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On the next couple pulls we played with timing. All
year I had been running at about 38 deg total
advance, a value that never changed because I
couldn't tell the difference in any time slip. Well, that
was 3 degrees too high. With all conditions remaining
the same, something one can produce in a
dyno-room, we made 595 HP with 35 degrees in. ·
Removing the plugs, we saw the engine was running
a little rich but the dyno showed a lean condition. We
upped the front jets from 90 to 93 and the rear jets
from 88 to 91. We added a vacuum gauge to see if any power valve had to be changed,
but the power valve was okay. The engine was brought up to temperature of 140 degrees,
then revved to a point where the computer would rev the engine at 300 rpm/second to
7000 rpm, while putting a load on the crankshaft. Exhaust temperatures rose an average
of 200 degrees . We made 602 HP. Not bad for a small block FORD! · We did the run
again to see if it was repeatable. It was, another 602 HP. We changed out the jets again,
smaller this time, but we lost about 10 HP on that run.
To this point we had made 18 runs. Throughout the test Pierre saved the data to the computer. Later, I was able to download a demo program from the SuperFlow web-site and use this data to completely reconstruct my dyno session, even to the point of reproducing the 10 gauges of the dyno. · On Sunday we setup for nitrous oxide, installing the retard box and an RPM switch. Because the computer was going to control the run above 4000 RPM, Pierre wanted the nitrous to go on automatically from that point on. We did a baseline run without NOS to check timing and found problems with the wiring of the retard box. After 3 pulls we were back on track. We heated the bottle for 1000 psig, fixed a fuel regulator, and problems with my NOS plumbing.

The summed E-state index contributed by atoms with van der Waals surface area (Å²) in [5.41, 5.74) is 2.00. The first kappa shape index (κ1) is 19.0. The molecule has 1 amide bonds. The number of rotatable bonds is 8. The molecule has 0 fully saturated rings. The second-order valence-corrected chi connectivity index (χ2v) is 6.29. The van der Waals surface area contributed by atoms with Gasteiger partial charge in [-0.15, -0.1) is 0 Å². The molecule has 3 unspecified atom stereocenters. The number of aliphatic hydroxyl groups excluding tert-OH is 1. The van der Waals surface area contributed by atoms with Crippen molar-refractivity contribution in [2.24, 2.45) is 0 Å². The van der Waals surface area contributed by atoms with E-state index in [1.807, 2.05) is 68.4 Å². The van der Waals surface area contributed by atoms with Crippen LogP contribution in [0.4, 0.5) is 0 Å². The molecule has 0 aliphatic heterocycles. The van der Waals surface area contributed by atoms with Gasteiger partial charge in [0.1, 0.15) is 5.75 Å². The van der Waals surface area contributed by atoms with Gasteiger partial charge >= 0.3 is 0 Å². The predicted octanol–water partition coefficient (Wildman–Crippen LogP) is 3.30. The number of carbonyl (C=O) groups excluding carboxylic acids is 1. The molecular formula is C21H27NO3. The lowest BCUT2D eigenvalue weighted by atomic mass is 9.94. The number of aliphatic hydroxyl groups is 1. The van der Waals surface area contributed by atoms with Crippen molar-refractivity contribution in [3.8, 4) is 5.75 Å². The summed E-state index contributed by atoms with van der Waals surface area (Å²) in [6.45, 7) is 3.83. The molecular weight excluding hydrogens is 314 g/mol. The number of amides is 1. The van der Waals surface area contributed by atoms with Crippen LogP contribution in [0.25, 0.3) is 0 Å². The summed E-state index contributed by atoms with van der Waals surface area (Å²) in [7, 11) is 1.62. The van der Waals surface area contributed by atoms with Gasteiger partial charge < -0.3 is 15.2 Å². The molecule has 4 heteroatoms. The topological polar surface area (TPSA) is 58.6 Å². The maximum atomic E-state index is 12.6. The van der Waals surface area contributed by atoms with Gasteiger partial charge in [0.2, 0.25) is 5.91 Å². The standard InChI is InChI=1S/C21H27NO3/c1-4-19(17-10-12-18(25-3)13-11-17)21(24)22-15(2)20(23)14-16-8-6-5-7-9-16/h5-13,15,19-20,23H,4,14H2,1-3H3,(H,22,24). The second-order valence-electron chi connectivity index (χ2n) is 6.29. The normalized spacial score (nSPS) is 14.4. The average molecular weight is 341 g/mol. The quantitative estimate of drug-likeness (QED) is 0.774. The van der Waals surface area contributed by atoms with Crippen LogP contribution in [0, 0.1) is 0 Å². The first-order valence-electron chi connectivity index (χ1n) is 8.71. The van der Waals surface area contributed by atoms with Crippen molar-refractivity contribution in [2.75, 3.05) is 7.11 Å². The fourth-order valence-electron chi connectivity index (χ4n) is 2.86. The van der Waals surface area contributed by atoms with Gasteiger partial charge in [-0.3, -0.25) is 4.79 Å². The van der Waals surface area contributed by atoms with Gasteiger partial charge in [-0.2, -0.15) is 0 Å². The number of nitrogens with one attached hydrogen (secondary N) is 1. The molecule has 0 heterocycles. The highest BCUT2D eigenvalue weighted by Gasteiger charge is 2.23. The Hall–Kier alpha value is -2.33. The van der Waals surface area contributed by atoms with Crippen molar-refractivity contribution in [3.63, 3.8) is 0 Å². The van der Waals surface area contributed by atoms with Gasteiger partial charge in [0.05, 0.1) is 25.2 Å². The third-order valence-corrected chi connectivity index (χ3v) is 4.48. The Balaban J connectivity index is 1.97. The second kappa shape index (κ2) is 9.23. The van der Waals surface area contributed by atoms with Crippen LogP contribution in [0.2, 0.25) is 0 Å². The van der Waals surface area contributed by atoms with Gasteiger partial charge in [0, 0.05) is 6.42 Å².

On the first nitrous pull, with the small jets installed, the engine burped out 730 HP! Watching the event from the control booth, we could see, hear and feel the nitrous kick in. The screen display of actual horsepower being produced could be seen jumping 100 hp at the point of injection. · We ran out of NOS and my backup bottle was low as well, so we had to refill, and go through the process of heating the bottle and running the engine until the oil temp reached operating temperature again. After all was ready and the big jets installed for the second stage of nitrous, we did a high horsepower run. · This was the last run of the day.
We blew head gaskets, blew #4 plug apart and the engine "hydraulic'ed", not allowing the starter to turn the engine over. Looking at the data later, I saw that the engine made 800 STP corrected horsepower. We took the engine off the dyno, poured the water out of the spark plug holes and sprayed the cylinders with WD-40. The next day Vince told me the bad news about a melted piston, in #4 hole. Obviously the engine went lean, though none of the other cylinders indicated this condition. In fact the plugs were quite good and the dyno re-run didn't spot any problems. So, was it worth it? Pierre actually asked me that question…BEFORE I "blew" the engine. Despite the set-back mentioned above, I have to say it was. I found problems in my engine that are very difficult if not impossible to determine at the track. I learned a lot about my engine and how to make power. The results are instantaneous and weather or traction are not factors as they are on the track. When my engine is repaired I'm going back to the dyno for the Stage II nitrous run and get the remaining bugs out of the beast.